To accelerate recovery from economic recession, in 1993, Clinton’s USDOT announced that federal stimulus funds would upgrade the Northeast Corridor (Boston-NYC-Washington) and feature electric-powered, tilt-trains capable of 165 mph. That speed was lower than 186 mph TGV because Amtrak Northeast Corridor HST would need to tilt often on curvy railway in New York and Connecticut. And yet, there was hope and hoopla for the Amtrak Northeast Corridor HST, branded as “Acela” to represent Acceleration and Excellence.

The American Highway Users Alliance (Highway Lobby), feared that successful Northeast Corridor Acela would spark demand for a comprehensive Interstate HSR System. Should the latter occur, it would reduce oil consumption from intercity drives, regional flights, tire purchases, car rentals, intercity bus rides, concrete & asphalt sales for highway widening. The Aviation Lobby also feared loss of regional flights and less public funding for airport construction. That competitive threat motivated Aviation and Highway lobbies to step-up their influence with Congress. The Highway Lobby hired think tanks to mislead TV & print news media, Congress, governors and citizens to believe that too much money was being spent on the HSR project. As a result, Northeast Corridor HSR funding was limited to a petty fraction of its infrastructure need.

Clinton’s USDOT mistakenly spread that petty funding over the 457-mile Boston-Providence-New Haven-Stamford-NYC-Newark-Philadelphia-Wilmington-Baltimore-Washington corridor, instead of concentrating on 262-mile Stamford-NYC-Washington segment as Phase 1. That segment had America’s highest concentration of regional passenger rail ridership and could draw political support from 6 states and Washington DC. Early success there would attract more funding for Phase 2 in Stamford-New Haven-Providence-Boston segment. The other shortcoming was that President Clinton did not fight for more Acela HSR funds when the economy improved over his 8-year administration.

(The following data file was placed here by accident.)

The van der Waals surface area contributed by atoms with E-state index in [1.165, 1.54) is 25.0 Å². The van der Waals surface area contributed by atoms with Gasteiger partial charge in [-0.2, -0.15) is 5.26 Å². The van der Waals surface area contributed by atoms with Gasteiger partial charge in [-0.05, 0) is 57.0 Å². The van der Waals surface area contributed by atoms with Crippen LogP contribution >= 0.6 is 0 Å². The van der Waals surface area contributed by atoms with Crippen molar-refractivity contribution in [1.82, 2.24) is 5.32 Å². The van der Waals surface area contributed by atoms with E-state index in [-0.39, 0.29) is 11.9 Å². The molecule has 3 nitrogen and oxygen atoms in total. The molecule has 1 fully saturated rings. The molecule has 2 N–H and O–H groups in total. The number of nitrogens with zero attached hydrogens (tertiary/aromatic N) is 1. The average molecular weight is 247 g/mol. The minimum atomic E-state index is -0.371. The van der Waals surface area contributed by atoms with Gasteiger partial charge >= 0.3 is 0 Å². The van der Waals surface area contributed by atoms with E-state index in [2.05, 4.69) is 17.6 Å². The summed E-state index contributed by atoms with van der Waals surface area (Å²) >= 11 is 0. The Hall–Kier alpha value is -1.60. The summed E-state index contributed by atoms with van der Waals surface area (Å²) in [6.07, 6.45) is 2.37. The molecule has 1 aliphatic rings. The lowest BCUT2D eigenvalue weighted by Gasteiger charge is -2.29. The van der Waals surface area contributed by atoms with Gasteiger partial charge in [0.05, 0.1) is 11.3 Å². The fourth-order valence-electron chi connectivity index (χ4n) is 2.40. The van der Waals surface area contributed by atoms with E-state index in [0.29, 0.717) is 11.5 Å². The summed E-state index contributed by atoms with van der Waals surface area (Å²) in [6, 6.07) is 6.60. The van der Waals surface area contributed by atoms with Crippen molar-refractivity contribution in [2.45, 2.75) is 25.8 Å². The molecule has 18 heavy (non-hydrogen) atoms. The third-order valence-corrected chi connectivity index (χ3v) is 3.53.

When Acela launched in 2000, Acela trains were capable of 165 mph, but crippled by old infrastructure. Due to close proximity between tracks, its Top Speed was limited to 150 mph on 17 miles between Boston and Providence. Due to more infrastructure limitations, Top Speed was limited to a modest 135 mph on 50 miles between Newark and Trenton. Top Speed was a disappointing 30-125 mph on the other 390 miles of Northeast Corridor. The Highway and Aviation lobbies next hired think tanks to mislead TV & print news media, Congress, governors and citizens to believe that since (under-funded) Acela failed to deliver TGV-like benefits, no further HSR infrastructure improvements should be publicly funded.

If that backstory interests you, see Amtrak Acela High Speed Rail Progress.

New Opportunity For Interstate High Speed Rail in America

American rail routes are mostly owned by freight rail companies and to lesser degree, by commuter transit agencies. By law and contractual agreements, freight rail companies and state commuter rail agencies lease track access to Amtrak at low fees. At usually less than 3 daily round trips per route, freight trains safely travel on 1 or 2 tracks at 30-60 mph Top Speed. Some freight rail tracks shared with Amtrak and commuter rail operate up to 80 mph. In urban areas, there are many places where autos, people and animals cross tracks, forcing trains to slow for safety.

Freight rail companies operate well under those conditions, so they have little incentive to upgrade. Commuter transit agencies want more railway over/underpasses for higher speeds, dependability and safety, but don’t have extra funds lying around. Excluding Amtrak Northeast Corridor, those conditions limited Amtrak trains to 80 mph coupled with frequent Slow Zones of 60, 50, 40 and 30 mph. Amtrak service outside the Northeast Corridor was also infrequent and less dependable. Train travel declined to such a degree that many routes were replaced by or had to compete with Greyhound, Continental and Amtrak intercity buses.